Chinese medicine regulator to review EdiGene’s therapy for blood disorders

Pakistani patient suffering from thalassemia receives blood at a medical center on the World Thalassemia Day in Islamabad, Pakistan, on May 8, 2018. Thalassemia, also called Mediterranean anemia, is an inherited and non-infectious blood disorder. (Xinhua/Ahmad Kamal)

The China National Medical Products Administration (NMPA) will review biotech company EdiGene’s investigational new drug (IND) application for ET-01, an investigational gene-editing therapy for patients with transfusion-dependent beta-thalassemia (an inherited blood disorder), according to the company’s website.

The trial of ET-01 is expected to assess its safety and efficacy in transfusion-dependent beta-thalassemia patients. In China, it is estimated that there are 30 million thalassemia gene carriers, and over 300,000 patients with thalassemia major or thalassemia intermediate. Serious unmet medical needs remain for transfusion-dependent beta-thalassemia patients today.

“We are happy to achieve this important milestone and bring ET-01 closer to clinical-use stage,” said Dong Wei, CEO of EdiGene. “We are committed to translating cutting-edge gene-editing technologies into transformative therapies so as to bring patients better choices, and for some, a potential one-time cure. We look forward to receiving approval from NMPA and initiating ET-01 clinical studies in the near future,” he added.

ET-01 is an investigational gene-edited hematopoietic stem cell therapy for transfusion dependent beta-thalassemia patients. 

EdiGene is a biotech company developing genome editing technologies to accelerate drug discovery and develop novel therapeutics for a wide range of illnesses.

Global Times

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EU medicine regulator seeks full results of WHO’s remdesivir trial

The EU’s medicines regulator has requested the complete results of the World Health Organization’s remdesivir trial, the European Commission said, after the study found the Covid-19 treatment to have no substantial effect on rates of survival.

The European Commission announced last week that it had signed a deal with the developer, Gilead Sciences, to supply 500,000 treatment courses of the drug, worth more than €1bn. Trial data had shown the treatment cut the time to recover from Covid-19 by as much five days, while Gilead had said the drug may also reduce the likelihood of death.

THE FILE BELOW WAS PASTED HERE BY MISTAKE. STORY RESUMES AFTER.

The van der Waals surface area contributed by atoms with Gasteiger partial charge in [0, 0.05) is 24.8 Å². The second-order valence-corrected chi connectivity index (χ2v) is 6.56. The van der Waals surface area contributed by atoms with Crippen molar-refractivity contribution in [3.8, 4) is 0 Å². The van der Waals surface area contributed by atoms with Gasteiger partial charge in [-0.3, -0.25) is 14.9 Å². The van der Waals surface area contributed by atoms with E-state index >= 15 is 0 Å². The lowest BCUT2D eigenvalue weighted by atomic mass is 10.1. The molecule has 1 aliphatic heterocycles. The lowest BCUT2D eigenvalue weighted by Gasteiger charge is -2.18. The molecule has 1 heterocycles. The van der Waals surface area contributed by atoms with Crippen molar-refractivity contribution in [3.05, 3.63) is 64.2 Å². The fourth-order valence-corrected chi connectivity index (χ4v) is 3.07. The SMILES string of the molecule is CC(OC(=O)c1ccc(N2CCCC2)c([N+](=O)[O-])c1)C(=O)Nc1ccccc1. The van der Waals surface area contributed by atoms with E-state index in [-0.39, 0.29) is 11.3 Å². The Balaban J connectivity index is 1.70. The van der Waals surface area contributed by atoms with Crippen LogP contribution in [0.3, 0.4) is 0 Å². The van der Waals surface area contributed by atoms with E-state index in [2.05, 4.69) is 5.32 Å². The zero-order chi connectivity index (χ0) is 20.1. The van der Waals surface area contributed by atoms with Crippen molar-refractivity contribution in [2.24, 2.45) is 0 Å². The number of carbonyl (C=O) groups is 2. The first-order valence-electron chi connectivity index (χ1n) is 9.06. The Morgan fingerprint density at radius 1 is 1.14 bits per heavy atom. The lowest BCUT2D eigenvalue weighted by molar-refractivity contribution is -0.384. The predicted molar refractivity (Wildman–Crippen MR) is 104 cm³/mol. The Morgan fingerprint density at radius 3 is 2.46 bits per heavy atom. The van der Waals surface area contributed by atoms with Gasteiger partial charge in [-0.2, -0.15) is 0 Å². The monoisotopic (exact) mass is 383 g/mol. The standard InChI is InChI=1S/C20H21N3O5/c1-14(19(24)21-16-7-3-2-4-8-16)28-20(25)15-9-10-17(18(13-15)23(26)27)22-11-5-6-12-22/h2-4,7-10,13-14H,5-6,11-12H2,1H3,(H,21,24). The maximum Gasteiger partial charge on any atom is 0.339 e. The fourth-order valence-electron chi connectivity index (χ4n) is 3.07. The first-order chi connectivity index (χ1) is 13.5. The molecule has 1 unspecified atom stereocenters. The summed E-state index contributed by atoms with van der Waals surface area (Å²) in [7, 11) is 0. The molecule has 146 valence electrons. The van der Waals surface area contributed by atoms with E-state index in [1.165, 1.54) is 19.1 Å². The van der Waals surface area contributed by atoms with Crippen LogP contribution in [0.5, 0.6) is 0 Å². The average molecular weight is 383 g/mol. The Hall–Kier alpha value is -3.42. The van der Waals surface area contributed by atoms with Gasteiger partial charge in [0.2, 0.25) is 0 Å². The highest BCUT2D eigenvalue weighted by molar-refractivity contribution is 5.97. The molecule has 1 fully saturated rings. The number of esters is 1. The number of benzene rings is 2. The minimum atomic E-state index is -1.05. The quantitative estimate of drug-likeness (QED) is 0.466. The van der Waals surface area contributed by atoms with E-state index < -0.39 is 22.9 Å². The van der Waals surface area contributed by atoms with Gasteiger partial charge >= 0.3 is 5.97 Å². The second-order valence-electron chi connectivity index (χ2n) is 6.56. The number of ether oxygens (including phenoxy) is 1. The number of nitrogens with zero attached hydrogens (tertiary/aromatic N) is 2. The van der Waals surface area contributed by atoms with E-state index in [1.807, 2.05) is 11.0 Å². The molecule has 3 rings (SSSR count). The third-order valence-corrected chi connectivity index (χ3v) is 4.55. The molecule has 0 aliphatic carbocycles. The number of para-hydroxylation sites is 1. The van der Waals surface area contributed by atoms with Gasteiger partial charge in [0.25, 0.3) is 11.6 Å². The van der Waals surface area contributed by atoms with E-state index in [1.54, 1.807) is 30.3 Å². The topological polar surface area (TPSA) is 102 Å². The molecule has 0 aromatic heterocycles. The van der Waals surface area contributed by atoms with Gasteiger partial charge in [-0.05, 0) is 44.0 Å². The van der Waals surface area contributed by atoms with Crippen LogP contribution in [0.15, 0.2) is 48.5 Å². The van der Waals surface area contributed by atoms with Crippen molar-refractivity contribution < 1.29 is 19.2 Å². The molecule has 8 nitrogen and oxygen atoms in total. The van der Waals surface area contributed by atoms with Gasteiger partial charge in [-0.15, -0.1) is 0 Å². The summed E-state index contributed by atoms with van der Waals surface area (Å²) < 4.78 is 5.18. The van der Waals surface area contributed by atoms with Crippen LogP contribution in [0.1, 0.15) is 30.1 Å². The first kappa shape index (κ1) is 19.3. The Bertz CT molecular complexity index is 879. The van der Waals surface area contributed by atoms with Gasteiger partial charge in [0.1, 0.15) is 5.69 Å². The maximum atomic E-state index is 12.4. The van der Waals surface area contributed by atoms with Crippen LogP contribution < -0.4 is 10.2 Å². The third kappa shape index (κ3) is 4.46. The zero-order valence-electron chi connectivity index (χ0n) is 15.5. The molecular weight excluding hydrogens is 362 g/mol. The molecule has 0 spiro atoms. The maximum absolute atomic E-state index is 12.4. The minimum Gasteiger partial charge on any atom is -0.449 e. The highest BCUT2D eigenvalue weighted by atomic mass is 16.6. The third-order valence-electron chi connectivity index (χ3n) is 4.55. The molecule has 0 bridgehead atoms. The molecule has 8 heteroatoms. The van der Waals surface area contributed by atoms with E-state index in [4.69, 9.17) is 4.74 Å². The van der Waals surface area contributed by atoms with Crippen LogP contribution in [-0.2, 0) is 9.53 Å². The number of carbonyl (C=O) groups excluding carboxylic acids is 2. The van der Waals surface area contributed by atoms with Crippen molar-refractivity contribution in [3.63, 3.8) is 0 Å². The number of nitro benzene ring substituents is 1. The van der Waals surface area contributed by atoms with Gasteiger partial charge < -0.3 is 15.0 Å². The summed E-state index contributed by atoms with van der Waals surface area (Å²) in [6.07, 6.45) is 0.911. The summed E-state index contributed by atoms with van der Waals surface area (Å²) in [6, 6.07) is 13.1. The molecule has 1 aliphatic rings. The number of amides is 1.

But the results from the WHO’s highly anticipated Solidarity trial, first reported by the Financial Times, found that remdesivir and other three other potential drug regimens “appeared to have little or no effect on 28-day mortality or the in-hospital course of Covid-19 among hospitalised patients”.

According to WHO officials, the organisation told Gilead of the findings of the Solidarity trial in September, as long as two weeks before the European Commission announced its deal to procure the drug.

“[The WHO] made a presentation to Gilead and other companies [on the results of the trial] on September 23,” Ana Maria Henao-Restrepo, a medical officer at the WHO, said at a briefing on Friday. “On the following Monday, September 28, [the WHO] forwarded [to Gilead] not only the graph, figures and tables, but the first draft of the manuscript”.

Ms Henao-Restrepo said the manuscript was “not exactly” the same as the one published late on Thursday, but that it contained the same numbers and conclusions.

Richard Peto, emeritus professor of medical statistics and epidemiology at Oxford university and chief statistician on the Solidarity trial, said the preliminary results “came to the same conclusions that you now see”.

In response to a request for comment, Gilead said the initial manuscript it had received from the WHO in September had been “heavily redacted”.

“As of today, Gilead has still not received the underlying data sets or statistical analysis plan necessary to validate the results,” it said. “We received the full manuscript, which included materially different information than what was included in the initial draft, only hours before it was published yesterday.”

The European Commission told the FT it had not made any payments under the October 8 Gilead agreement, which gives 36 European countries, including the UK, the option to buy future remdesivir supplies.

“[European Medicines Agency] will look at the Solidarity data . . . to see if any changes are needed to the way these medicines are used,” it said.

Gilead has priced remdesivir at $2,340 per five-day course on the basis that it cuts the cost of care by reducing the length of hospital stays, though the Solidarity results may have damaged that thesis.

Yannis Natsis, a policy manager at the European Public Health Alliance and a board member at the EMA, said the situation with remdesivir felt like “déjà-vu”, citing the large sums of money spent on past antivirals, such as Tamiflu, only

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